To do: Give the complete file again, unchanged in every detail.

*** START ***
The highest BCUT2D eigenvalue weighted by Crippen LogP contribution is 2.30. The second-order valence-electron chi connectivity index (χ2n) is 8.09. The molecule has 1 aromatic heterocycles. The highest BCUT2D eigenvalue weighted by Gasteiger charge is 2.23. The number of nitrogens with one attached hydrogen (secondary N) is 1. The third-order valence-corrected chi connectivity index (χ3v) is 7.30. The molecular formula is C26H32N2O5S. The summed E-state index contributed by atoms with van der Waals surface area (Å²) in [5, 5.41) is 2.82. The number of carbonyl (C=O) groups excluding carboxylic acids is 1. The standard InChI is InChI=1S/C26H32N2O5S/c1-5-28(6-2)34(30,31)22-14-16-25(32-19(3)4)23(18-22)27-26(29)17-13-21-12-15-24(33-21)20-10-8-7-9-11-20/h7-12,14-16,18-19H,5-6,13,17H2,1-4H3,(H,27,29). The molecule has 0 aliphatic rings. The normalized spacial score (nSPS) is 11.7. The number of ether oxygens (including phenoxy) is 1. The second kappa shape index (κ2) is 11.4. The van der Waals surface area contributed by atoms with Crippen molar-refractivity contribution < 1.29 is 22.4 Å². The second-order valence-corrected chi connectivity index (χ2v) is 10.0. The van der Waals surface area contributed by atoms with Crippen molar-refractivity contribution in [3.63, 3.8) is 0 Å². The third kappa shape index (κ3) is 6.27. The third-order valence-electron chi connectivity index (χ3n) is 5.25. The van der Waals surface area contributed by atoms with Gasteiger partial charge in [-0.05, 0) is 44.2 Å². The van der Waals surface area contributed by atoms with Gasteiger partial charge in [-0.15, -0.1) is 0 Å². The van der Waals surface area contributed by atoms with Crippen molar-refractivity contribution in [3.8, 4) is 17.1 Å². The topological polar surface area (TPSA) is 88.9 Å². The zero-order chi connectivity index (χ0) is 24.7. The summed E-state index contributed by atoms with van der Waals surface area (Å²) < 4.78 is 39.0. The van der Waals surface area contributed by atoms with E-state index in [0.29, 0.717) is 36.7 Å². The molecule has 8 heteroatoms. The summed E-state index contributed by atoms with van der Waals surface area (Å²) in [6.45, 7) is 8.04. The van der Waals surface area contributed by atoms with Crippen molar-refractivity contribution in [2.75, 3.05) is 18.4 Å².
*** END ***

The highest BCUT2D eigenvalue weighted by Crippen LogP contribution is 2.30. The second-order valence-electron chi connectivity index (χ2n) is 8.09. The molecule has 1 aromatic heterocycles. The highest BCUT2D eigenvalue weighted by Gasteiger charge is 2.23. The number of nitrogens with one attached hydrogen (secondary N) is 1. The third-order valence-corrected chi connectivity index (χ3v) is 7.30. The molecular formula is C26H32N2O5S. The summed E-state index contributed by atoms with van der Waals surface area (Å²) in [5, 5.41) is 2.82. The number of carbonyl (C=O) groups excluding carboxylic acids is 1. The standard InChI is InChI=1S/C26H32N2O5S/c1-5-28(6-2)34(30,31)22-14-16-25(32-19(3)4)23(18-22)27-26(29)17-13-21-12-15-24(33-21)20-10-8-7-9-11-20/h7-12,14-16,18-19H,5-6,13,17H2,1-4H3,(H,27,29). The molecule has 0 aliphatic rings. The normalized spacial score (nSPS) is 11.7. The number of ether oxygens (including phenoxy) is 1. The second kappa shape index (κ2) is 11.4. The van der Waals surface area contributed by atoms with Crippen molar-refractivity contribution < 1.29 is 22.4 Å². The second-order valence-corrected chi connectivity index (χ2v) is 10.0. The van der Waals surface area contributed by atoms with Crippen molar-refractivity contribution in [3.63, 3.8) is 0 Å². The third kappa shape index (κ3) is 6.27. The third-order valence-electron chi connectivity index (χ3n) is 5.25. The van der Waals surface area contributed by atoms with Gasteiger partial charge in [-0.05, 0) is 44.2 Å². The van der Waals surface area contributed by atoms with Gasteiger partial charge in [-0.15, -0.1) is 0 Å². The van der Waals surface area contributed by atoms with Crippen molar-refractivity contribution in [3.8, 4) is 17.1 Å². The topological polar surface area (TPSA) is 88.9 Å². The zero-order chi connectivity index (χ0) is 24.7. The summed E-state index contributed by atoms with van der Waals surface area (Å²) < 4.78 is 39.0. The van der Waals surface area contributed by atoms with E-state index in [0.29, 0.717) is 36.7 Å². The molecule has 8 heteroatoms. The summed E-state index contributed by atoms with van der Waals surface area (Å²) in [6.45, 7) is 8.04. The van der Waals surface area contributed by atoms with Crippen molar-refractivity contribution in [2.75, 3.05) is 18.4 Å².